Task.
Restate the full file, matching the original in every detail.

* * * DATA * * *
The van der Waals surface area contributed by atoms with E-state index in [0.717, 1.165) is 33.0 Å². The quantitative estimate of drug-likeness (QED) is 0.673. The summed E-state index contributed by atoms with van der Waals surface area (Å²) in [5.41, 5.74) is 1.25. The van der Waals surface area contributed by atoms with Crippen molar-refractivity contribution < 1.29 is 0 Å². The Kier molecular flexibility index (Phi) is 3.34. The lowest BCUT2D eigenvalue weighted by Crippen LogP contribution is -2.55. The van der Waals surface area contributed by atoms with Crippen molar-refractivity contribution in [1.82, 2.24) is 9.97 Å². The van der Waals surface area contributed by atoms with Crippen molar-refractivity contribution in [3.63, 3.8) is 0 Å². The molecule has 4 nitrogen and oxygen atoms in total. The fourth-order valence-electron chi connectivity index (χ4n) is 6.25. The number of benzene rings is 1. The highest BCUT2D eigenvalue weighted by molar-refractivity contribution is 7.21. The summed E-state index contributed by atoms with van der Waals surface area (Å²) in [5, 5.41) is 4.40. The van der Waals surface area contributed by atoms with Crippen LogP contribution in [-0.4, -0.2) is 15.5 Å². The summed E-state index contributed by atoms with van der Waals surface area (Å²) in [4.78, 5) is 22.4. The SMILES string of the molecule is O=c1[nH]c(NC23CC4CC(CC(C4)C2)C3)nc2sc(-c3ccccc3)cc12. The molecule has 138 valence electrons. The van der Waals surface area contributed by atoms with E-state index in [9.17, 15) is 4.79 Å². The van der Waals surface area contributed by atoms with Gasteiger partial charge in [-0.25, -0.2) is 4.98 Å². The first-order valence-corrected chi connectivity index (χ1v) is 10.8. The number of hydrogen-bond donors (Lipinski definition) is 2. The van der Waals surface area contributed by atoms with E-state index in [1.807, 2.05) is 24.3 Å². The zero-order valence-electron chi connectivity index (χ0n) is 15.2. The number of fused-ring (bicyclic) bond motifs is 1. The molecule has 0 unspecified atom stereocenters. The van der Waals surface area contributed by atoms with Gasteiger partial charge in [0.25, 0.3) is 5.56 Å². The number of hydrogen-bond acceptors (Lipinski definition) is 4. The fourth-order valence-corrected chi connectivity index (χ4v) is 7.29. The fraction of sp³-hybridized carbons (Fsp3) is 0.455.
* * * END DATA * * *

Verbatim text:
The van der Waals surface area contributed by atoms with E-state index in [0.717, 1.165) is 33.0 Å². The quantitative estimate of drug-likeness (QED) is 0.673. The summed E-state index contributed by atoms with van der Waals surface area (Å²) in [5.41, 5.74) is 1.25. The van der Waals surface area contributed by atoms with Crippen molar-refractivity contribution < 1.29 is 0 Å². The Kier molecular flexibility index (Phi) is 3.34. The lowest BCUT2D eigenvalue weighted by Crippen LogP contribution is -2.55. The van der Waals surface area contributed by atoms with Crippen molar-refractivity contribution in [1.82, 2.24) is 9.97 Å². The van der Waals surface area contributed by atoms with Crippen molar-refractivity contribution in [3.63, 3.8) is 0 Å². The molecule has 4 nitrogen and oxygen atoms in total. The fourth-order valence-electron chi connectivity index (χ4n) is 6.25. The number of benzene rings is 1. The highest BCUT2D eigenvalue weighted by molar-refractivity contribution is 7.21. The summed E-state index contributed by atoms with van der Waals surface area (Å²) in [5, 5.41) is 4.40. The van der Waals surface area contributed by atoms with Crippen LogP contribution in [-0.4, -0.2) is 15.5 Å². The summed E-state index contributed by atoms with van der Waals surface area (Å²) in [4.78, 5) is 22.4. The SMILES string of the molecule is O=c1[nH]c(NC23CC4CC(CC(C4)C2)C3)nc2sc(-c3ccccc3)cc12. The molecule has 138 valence electrons. The van der Waals surface area contributed by atoms with E-state index in [9.17, 15) is 4.79 Å². The van der Waals surface area contributed by atoms with Gasteiger partial charge in [-0.25, -0.2) is 4.98 Å². The first-order valence-corrected chi connectivity index (χ1v) is 10.8. The number of hydrogen-bond donors (Lipinski definition) is 2. The van der Waals surface area contributed by atoms with E-state index in [1.807, 2.05) is 24.3 Å². The zero-order valence-electron chi connectivity index (χ0n) is 15.2. The number of fused-ring (bicyclic) bond motifs is 1. The molecule has 0 unspecified atom stereocenters. The van der Waals surface area contributed by atoms with Gasteiger partial charge in [0.25, 0.3) is 5.56 Å². The number of hydrogen-bond acceptors (Lipinski definition) is 4. The fourth-order valence-corrected chi connectivity index (χ4v) is 7.29. The fraction of sp³-hybridized carbons (Fsp3) is 0.455.